“Planet Earth Report” provides descriptive links to headline news by leading science journalists about the extraordinary discoveries, technology, people, and events changing our knowledge of Planet Earth and the future of the human species.
The other virus that worries Asia, reports BBC Future–The death rate for Nipah virus is up to 75% and it has no vaccine. While the world focuses on Covid-19, scientists are working hard to ensure it doesn’t cause the next pandemic. Scientists found that – as well as being a novel virus that didn’t originate in humans – it was most closely linked to coronaviruses they had already found in bats. Thanks to the early information, the government of Thailand was able to act quickly to quarantine patients and advise citizens. Despite being a country of nearly 70 million people, as of 3 January 2021 Thailand had recorded 8,955 cases and 65 deaths.
It’s really there! Kepler space telescope’s 2nd-ever exoplanet candidate finally confirmed, reports Mike Wall for Space.com –The Neptune-size KOI-5Ab does indeed exist. “The elusive alien world was the second “candidate” ever identified by Kepler, which hunted for planets on two different missions from 2009 through 2018.”
The polar vortex is coming—and raising the odds for intense winter weather, reports Sarah Gibbens for National Geographic. –In the stratosphere over Siberia, temperatures recently jumped nearly 100 degrees Fahrenheit, shoving the polar vortex off its North Pole perch. The mass of extremely warm air threw the freezing polar vortex out of balance, shoving it off its North Pole axis so forcefully that it in effect split in two, as if growing a pair of legs: one over North America and one over Europe.”
The Capitol Breach Could Be a Cybersecurity Nightmare, reports Popular Mechanics–Stolen laptops. Bugged printers. The possibilities are endless—and terrifying, reports Popular Mechanics.
The World’s Oldest Story? Astronomers Say Global Myths About ‘Seven Sisters’ Stars May Reach Back 100,000 Years, reports Singularity Hub –“In the northern sky in December is a beautiful cluster of stars known as the Pleiades, or the “seven sisters.” Look carefully and you will probably count six stars. So why do we say there are seven of them? Many cultures around the world refer to the Pleiades as “seven sisters,” and also tell quite similar stories about them. After studying the motion of the stars very closely, we believe these stories may date back 100,000 years to a time when the constellation looked quite different.”
Earth’s Lifeforms Spawned from the Non-Living— New research from the Scripps Institute has shown that a compound which was already on prebiotic Earth might have actually put together the first strands of DNA and RNA, which carries out the directions encoded in DNA. Then things multiplied and spread and evolved culminating (so far) in homo sapiens.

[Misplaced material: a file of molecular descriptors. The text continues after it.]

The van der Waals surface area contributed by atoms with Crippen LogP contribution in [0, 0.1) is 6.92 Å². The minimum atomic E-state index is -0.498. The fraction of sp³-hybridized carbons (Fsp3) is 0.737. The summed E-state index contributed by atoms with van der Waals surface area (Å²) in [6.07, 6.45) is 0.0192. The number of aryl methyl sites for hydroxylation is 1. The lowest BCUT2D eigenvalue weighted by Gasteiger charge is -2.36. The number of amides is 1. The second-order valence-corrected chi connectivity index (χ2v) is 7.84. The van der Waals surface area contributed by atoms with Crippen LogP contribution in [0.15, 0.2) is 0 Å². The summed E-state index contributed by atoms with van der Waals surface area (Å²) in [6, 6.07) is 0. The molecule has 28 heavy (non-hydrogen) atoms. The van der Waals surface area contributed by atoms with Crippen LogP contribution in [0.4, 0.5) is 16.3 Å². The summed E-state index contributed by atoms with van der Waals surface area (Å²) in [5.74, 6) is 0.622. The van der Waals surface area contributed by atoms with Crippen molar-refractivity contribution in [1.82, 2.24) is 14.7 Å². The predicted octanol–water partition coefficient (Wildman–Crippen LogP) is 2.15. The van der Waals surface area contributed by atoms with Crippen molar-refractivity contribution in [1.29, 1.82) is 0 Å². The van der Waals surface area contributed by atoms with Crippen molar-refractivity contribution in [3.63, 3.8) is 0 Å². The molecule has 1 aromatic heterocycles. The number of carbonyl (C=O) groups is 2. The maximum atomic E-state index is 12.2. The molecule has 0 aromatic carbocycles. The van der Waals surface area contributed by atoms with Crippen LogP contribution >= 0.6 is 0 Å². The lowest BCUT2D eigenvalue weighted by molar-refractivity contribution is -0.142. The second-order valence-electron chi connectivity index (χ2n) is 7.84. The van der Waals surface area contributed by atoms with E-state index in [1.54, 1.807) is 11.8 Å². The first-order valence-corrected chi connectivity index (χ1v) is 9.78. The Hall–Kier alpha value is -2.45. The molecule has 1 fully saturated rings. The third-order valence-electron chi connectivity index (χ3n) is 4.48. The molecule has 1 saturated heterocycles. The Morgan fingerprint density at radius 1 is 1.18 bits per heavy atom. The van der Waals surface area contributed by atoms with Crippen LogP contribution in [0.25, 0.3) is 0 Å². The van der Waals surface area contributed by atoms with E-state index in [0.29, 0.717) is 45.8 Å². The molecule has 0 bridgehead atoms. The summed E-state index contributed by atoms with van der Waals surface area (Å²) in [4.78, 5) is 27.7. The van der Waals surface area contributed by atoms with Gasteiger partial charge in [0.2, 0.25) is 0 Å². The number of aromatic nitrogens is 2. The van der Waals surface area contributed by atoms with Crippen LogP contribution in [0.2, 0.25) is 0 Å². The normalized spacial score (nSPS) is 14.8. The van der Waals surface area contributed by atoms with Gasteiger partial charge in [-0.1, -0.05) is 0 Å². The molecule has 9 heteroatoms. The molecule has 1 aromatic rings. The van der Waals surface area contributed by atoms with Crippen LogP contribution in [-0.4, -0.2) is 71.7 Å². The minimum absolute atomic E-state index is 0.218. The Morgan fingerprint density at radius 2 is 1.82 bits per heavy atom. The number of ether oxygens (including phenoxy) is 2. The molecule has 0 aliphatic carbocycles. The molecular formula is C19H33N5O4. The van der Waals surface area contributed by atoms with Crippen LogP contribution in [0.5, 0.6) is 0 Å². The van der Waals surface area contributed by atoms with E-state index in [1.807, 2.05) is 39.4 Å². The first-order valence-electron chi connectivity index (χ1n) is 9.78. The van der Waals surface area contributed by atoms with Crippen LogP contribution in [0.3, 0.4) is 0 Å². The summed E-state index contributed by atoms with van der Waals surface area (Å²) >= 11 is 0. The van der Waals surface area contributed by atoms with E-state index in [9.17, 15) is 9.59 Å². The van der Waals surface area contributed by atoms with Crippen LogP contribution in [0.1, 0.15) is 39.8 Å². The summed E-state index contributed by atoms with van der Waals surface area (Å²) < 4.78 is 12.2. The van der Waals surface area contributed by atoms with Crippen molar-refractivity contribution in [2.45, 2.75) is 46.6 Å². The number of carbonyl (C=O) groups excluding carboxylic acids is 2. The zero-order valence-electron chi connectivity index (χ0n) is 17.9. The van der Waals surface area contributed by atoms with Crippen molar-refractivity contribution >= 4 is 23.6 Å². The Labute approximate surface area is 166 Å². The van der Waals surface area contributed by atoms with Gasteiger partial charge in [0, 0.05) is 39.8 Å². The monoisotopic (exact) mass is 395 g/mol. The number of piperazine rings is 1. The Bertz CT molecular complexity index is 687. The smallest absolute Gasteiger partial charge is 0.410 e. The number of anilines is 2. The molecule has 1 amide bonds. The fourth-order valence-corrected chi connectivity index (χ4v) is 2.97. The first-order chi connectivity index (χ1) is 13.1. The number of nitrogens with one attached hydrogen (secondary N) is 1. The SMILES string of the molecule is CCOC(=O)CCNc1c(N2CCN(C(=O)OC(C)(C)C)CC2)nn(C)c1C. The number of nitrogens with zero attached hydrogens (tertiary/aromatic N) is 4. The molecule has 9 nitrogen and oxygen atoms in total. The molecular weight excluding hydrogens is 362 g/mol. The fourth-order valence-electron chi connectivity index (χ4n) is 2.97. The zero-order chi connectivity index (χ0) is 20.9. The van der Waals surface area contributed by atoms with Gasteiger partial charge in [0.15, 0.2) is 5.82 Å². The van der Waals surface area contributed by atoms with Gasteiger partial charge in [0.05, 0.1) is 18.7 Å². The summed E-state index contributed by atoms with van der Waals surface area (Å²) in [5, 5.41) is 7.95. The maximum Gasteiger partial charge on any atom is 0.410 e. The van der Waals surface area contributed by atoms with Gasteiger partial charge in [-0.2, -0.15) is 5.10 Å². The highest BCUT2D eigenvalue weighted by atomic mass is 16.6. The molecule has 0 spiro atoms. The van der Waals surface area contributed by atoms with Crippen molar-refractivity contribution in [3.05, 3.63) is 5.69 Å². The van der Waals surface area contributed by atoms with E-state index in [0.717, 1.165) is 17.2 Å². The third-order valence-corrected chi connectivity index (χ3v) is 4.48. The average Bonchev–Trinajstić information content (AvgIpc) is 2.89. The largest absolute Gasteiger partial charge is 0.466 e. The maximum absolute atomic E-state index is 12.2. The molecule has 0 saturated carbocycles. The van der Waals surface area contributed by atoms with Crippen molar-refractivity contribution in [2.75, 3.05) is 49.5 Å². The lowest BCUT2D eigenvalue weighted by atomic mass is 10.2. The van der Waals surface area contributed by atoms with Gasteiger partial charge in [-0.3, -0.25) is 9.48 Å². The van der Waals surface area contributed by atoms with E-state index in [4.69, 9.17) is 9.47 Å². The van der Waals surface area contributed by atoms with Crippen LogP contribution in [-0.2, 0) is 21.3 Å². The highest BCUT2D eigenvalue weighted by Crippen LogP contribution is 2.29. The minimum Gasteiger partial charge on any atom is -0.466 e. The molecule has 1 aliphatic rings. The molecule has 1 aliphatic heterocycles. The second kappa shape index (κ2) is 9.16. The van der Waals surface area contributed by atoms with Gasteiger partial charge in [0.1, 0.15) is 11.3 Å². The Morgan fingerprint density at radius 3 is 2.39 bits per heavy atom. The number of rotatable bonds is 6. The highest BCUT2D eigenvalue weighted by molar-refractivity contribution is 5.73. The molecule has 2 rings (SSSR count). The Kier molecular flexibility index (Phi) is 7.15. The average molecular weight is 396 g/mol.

The World’s Cryptocurrency Market Is Now Worth More Than $1 Trillion, reports Timothy B. Lee for Ars Technica –“The price of [Bitcoin] the oldest virtual currency has risen to almost $40,000, pushing the value of all bitcoins in circulation up to more than $700 billion. Ether, the cryptocurrency of the Ethereum network, is now worth more than $140 billion. Then there’s a long list of less valuable cryptocurrencies, including Tether at $22 billion, Litecoin at $11 billion, and Bitcoin Cash at $8 billion.”
The Mutated Virus Is a Ticking Time Bomb, reports The Atlantic. There is much we don’t know about the new COVID-19 variant—but everything we know so far suggests a huge danger.
A 25-Year-Old Bet Comes Due: Has Tech Destroyed Society? asks Steven Levy for Wired –“Much more than a thousand bucks was at stake: The bet was a showdown between two fiercely opposed views on the nature of progress. In a time of climate crisis, a pandemic, and predatory capitalism, is optimism about humanity’s future still justified? [Kevin] Kelly and [Kirkpatrick] Sale each represent an extreme side of the divide. For the men involved, the bet’s outcome would be a personal validation—or repudiation—of their lifelong quests.”
Robots Made of Ice Could Build and Repair Themselves on Other Planets, reports Evan Ackerman for IEEE Spectrum–“…even if (say) the Mars rovers did have the ability to swap their own wheels when they got worn out, where are you going to get new robot wheels on Mars, anyway? And this is the bigger problem—finding the necessary resources to keep robots running in extreme environments. …You can’t make wheels out of solar power, but you can make wheels, and other structural components, out of another material that can be found just lying around all over the place: ice.”
The Curious Strength of a Sea Sponge’s Glass Skeleton, reports Elena Renken for Quanta –A glass sponge found deep in the Pacific shows a remarkable ability to withstand compression and bending, on top of the sponge’s other unusual properties.
Caligula’s Garden of Delights, Unearthed and Restored, reports the New York Times –Relics from the favorite hideaway of ancient Rome’s most infamous tyrant have been recovered and put on display by archaeologists.
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